Extra Calcium Not Always Extra Beneficial for Bones


Its important to get enough calcium for your bones, but a new Swedish study suggests more than that may not do much extra good. The study found that women with the lowest initial dietary intake of calcium were 18% more likely to suffer a fracture over the next 19 years. But there was little difference in fracture risk between women in the middle levels of calcium intake and those getting the most.

These findings re-enforce the advice to make sure to get adequate calcium from food, but dont overdo it with supplements, says Bess Dawson-Hughes, MD, director of Tufts HNRCA Bone Metabolism Laboratory. Then make sure youre getting enough vitamin D, so your body can utilize that calcium.

The latest guidelines from the Institute of Medicine, updated last November, advise women over 50 and men over 70 to get 1,200 milligrams of calcium daily. Younger adults should aim for 1,000 milligrams daily. The updated vitamin D recommendations call for 600 IU of vitamin D daily through age 70, while older adults need 800 IU. Some expert groups have called for higher vitamin D intakes for those at risk of deficiency.

Eva Warensj, PhD, of Uppsala University and colleagues looked at data on 61,433 women in the Swedish Mammography Cohort, whose ages when the study began ranged from 40 to 80. They compared responses to a food questionnaire completed at the studys start in 1997 with subsequent bone-fracture rates. Between 2003 and 2009, researchers also asked a subgroup of 5,022 participants to have x-ray absorptiometry scanning for osteoporosis, to give blood and urine samples, and to fill out an additional food questionnaire.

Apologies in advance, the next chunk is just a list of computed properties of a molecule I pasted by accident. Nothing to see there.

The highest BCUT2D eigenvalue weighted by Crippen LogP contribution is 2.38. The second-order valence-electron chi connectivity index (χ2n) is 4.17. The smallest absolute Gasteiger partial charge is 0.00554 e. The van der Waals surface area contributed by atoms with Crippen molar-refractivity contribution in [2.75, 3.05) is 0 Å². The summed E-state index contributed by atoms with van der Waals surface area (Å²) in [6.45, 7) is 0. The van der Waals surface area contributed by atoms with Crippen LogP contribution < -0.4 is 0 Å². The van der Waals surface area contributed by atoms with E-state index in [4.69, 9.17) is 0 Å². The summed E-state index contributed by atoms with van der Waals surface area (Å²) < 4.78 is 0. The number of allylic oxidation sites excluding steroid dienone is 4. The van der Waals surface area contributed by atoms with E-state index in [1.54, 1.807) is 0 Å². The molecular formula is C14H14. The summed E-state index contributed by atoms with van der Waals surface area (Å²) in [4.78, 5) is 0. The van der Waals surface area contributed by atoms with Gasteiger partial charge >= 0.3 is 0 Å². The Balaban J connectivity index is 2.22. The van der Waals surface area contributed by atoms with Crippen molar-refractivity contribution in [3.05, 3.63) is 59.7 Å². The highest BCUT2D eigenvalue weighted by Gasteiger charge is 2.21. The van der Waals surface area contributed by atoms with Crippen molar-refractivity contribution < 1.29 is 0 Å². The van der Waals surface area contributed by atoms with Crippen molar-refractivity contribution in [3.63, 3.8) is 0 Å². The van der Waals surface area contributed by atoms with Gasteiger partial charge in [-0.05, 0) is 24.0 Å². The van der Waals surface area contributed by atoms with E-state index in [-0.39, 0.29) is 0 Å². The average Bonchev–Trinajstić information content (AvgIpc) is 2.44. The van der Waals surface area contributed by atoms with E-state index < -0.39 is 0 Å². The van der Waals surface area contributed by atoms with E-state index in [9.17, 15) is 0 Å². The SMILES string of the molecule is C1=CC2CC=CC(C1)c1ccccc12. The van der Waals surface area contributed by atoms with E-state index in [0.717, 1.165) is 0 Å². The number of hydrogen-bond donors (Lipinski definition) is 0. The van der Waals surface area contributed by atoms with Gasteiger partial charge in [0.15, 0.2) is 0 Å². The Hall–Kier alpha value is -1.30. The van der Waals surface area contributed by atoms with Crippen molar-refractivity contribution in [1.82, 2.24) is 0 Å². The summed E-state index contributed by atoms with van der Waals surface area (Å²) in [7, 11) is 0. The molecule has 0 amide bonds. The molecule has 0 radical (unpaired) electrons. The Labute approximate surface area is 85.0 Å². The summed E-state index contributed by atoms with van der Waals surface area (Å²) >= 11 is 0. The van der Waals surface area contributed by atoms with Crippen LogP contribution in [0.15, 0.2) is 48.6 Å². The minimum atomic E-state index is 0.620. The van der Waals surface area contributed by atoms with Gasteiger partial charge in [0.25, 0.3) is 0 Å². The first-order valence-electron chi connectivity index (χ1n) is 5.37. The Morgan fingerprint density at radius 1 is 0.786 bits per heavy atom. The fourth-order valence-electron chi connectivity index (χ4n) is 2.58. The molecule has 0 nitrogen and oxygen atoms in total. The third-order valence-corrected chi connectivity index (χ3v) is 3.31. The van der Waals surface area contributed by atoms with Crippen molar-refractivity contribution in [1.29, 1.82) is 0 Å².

During an average 19 years of followup among the entire cohort, 24% of the women suffered a first fracture. Among the x-ray subgroup, 20% developed osteoporosis.

Dividing the women into five groups (quintiles) ranked by calcium intake, Warensj and colleagues found that fracture risk was indeed greatest in those with the lowest calcium. That quintile, with calcium intake below 751 milligrams daily, had a risk of 17.2 first fractures per 1,000 person-years. Compared to the middle calcium quintile, used as a reference group, that worked out to an 18% greater risk.

But there was little difference in fracture risk among the second-lowest to highest quintiles of calcium intake-14.7, 14.0, 14.1 and 14.0, respectively. The top level of calcium intake was more than 1,137 milligrams daily.

A slightly different pattern was seen for osteoporosis risk in the subcohort that underwent x-ray scanning. There, the lowest-calcium quintile was at 47% greater risk of osteoporosis than the reference group. But the women with the most calcium did see a benefit compared with those in the middle, a 16% reduced incidence of osteoporosis. The second, third and fourth quintiles, however, did not vary significantly in osteoporosis risk.

Warensj and colleagues said the results suggested that public-health efforts ought to concentrate on improving the calcium intake of those at greatest risk, rather than increasing the intake of those already consuming satisfactory amounts.

TO LEARN MORE: BMJ, online before print; abstract at dx.doi.org/10.1136/bmj.d1473.


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